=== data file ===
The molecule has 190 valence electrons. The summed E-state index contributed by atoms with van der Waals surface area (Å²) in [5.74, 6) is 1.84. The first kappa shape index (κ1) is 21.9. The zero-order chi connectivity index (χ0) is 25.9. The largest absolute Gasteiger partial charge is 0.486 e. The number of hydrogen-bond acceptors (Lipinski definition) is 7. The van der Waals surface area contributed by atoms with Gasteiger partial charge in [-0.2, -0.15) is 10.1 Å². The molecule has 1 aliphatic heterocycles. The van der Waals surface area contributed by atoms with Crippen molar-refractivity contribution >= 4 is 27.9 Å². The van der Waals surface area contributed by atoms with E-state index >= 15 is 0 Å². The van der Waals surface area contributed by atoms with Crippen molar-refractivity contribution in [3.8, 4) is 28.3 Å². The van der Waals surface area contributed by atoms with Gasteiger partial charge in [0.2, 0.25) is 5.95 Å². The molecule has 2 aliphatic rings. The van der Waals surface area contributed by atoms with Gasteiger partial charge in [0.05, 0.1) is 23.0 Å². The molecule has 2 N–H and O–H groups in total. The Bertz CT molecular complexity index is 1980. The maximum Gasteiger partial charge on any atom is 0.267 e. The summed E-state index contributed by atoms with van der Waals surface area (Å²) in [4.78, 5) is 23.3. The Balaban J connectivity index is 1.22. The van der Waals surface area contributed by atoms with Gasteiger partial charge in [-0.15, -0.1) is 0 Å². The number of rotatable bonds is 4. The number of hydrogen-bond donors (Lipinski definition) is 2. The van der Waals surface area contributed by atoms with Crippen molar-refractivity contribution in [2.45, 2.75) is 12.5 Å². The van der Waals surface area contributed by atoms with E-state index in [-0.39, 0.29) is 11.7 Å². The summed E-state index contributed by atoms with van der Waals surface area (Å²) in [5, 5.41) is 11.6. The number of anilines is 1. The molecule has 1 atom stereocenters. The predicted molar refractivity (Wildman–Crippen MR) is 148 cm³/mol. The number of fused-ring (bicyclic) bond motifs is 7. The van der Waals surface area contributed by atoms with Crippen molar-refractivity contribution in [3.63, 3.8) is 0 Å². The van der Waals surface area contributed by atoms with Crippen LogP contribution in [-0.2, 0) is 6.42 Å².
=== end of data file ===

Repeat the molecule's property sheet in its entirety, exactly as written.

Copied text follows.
The molecule has 190 valence electrons. The summed E-state index contributed by atoms with van der Waals surface area (Å²) in [5.74, 6) is 1.84. The first kappa shape index (κ1) is 21.9. The zero-order chi connectivity index (χ0) is 25.9. The largest absolute Gasteiger partial charge is 0.486 e. The number of hydrogen-bond acceptors (Lipinski definition) is 7. The van der Waals surface area contributed by atoms with Gasteiger partial charge in [-0.2, -0.15) is 10.1 Å². The molecule has 1 aliphatic heterocycles. The van der Waals surface area contributed by atoms with Crippen molar-refractivity contribution >= 4 is 27.9 Å². The van der Waals surface area contributed by atoms with E-state index >= 15 is 0 Å². The van der Waals surface area contributed by atoms with Crippen molar-refractivity contribution in [3.8, 4) is 28.3 Å². The van der Waals surface area contributed by atoms with Gasteiger partial charge in [0.2, 0.25) is 5.95 Å². The molecule has 2 aliphatic rings. The van der Waals surface area contributed by atoms with Gasteiger partial charge in [0.05, 0.1) is 23.0 Å². The molecule has 2 N–H and O–H groups in total. The Bertz CT molecular complexity index is 1980. The maximum Gasteiger partial charge on any atom is 0.267 e. The summed E-state index contributed by atoms with van der Waals surface area (Å²) in [4.78, 5) is 23.3. The Balaban J connectivity index is 1.22. The van der Waals surface area contributed by atoms with Gasteiger partial charge in [-0.15, -0.1) is 0 Å². The number of rotatable bonds is 4. The number of hydrogen-bond donors (Lipinski definition) is 2. The van der Waals surface area contributed by atoms with Crippen molar-refractivity contribution in [2.45, 2.75) is 12.5 Å². The van der Waals surface area contributed by atoms with E-state index in [-0.39, 0.29) is 11.7 Å². The summed E-state index contributed by atoms with van der Waals surface area (Å²) in [5, 5.41) is 11.6. The number of anilines is 1. The molecule has 1 atom stereocenters. The predicted molar refractivity (Wildman–Crippen MR) is 148 cm³/mol. The number of fused-ring (bicyclic) bond motifs is 7. The van der Waals surface area contributed by atoms with Crippen molar-refractivity contribution in [3.63, 3.8) is 0 Å². The van der Waals surface area contributed by atoms with Crippen LogP contribution in [-0.2, 0) is 6.42 Å².